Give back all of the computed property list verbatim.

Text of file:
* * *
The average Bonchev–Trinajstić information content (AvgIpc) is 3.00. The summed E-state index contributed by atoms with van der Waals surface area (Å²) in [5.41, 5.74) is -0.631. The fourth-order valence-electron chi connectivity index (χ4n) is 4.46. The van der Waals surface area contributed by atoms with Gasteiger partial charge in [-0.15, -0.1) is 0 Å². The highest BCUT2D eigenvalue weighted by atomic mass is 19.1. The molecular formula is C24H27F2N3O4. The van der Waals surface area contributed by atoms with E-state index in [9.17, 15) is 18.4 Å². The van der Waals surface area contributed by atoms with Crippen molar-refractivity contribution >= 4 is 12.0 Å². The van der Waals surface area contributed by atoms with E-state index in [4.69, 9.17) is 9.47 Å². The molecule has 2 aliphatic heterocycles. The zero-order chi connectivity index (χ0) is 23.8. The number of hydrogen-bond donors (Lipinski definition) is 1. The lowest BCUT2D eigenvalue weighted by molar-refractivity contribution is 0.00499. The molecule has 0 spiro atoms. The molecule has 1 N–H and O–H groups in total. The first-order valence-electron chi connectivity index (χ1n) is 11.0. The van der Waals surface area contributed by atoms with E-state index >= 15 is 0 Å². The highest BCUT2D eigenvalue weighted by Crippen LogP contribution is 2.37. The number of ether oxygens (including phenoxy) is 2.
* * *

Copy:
The average Bonchev–Trinajstić information content (AvgIpc) is 3.00. The summed E-state index contributed by atoms with van der Waals surface area (Å²) in [5.41, 5.74) is -0.631. The fourth-order valence-electron chi connectivity index (χ4n) is 4.46. The van der Waals surface area contributed by atoms with Gasteiger partial charge in [-0.15, -0.1) is 0 Å². The highest BCUT2D eigenvalue weighted by atomic mass is 19.1. The molecular formula is C24H27F2N3O4. The van der Waals surface area contributed by atoms with E-state index in [9.17, 15) is 18.4 Å². The van der Waals surface area contributed by atoms with Crippen molar-refractivity contribution >= 4 is 12.0 Å². The van der Waals surface area contributed by atoms with E-state index in [4.69, 9.17) is 9.47 Å². The molecule has 2 aliphatic heterocycles. The zero-order chi connectivity index (χ0) is 23.8. The number of hydrogen-bond donors (Lipinski definition) is 1. The lowest BCUT2D eigenvalue weighted by molar-refractivity contribution is 0.00499. The molecule has 0 spiro atoms. The molecule has 1 N–H and O–H groups in total. The first-order valence-electron chi connectivity index (χ1n) is 11.0. The van der Waals surface area contributed by atoms with E-state index >= 15 is 0 Å². The highest BCUT2D eigenvalue weighted by Crippen LogP contribution is 2.37. The number of ether oxygens (including phenoxy) is 2.